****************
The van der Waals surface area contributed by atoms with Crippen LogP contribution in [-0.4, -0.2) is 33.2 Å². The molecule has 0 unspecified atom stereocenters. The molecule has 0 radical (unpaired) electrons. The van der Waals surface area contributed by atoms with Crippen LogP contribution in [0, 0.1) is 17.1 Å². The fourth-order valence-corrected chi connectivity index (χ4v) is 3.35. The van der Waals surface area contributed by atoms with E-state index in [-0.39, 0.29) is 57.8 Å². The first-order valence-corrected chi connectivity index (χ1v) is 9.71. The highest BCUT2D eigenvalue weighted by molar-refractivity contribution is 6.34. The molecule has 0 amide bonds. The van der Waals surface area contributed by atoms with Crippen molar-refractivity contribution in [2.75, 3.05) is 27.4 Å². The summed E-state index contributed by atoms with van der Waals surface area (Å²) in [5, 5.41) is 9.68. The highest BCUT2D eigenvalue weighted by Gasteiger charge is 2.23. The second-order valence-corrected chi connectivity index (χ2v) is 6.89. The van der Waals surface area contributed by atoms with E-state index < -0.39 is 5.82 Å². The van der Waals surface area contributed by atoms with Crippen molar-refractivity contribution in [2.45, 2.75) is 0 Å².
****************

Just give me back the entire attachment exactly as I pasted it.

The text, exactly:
The van der Waals surface area contributed by atoms with Crippen LogP contribution in [-0.4, -0.2) is 33.2 Å². The molecule has 0 unspecified atom stereocenters. The molecule has 0 radical (unpaired) electrons. The van der Waals surface area contributed by atoms with Crippen LogP contribution in [0, 0.1) is 17.1 Å². The fourth-order valence-corrected chi connectivity index (χ4v) is 3.35. The van der Waals surface area contributed by atoms with E-state index in [-0.39, 0.29) is 57.8 Å². The first-order valence-corrected chi connectivity index (χ1v) is 9.71. The highest BCUT2D eigenvalue weighted by molar-refractivity contribution is 6.34. The molecule has 0 amide bonds. The van der Waals surface area contributed by atoms with Crippen molar-refractivity contribution in [2.75, 3.05) is 27.4 Å². The summed E-state index contributed by atoms with van der Waals surface area (Å²) in [5, 5.41) is 9.68. The highest BCUT2D eigenvalue weighted by Gasteiger charge is 2.23. The second-order valence-corrected chi connectivity index (χ2v) is 6.89. The van der Waals surface area contributed by atoms with E-state index < -0.39 is 5.82 Å². The van der Waals surface area contributed by atoms with Crippen molar-refractivity contribution in [2.45, 2.75) is 0 Å².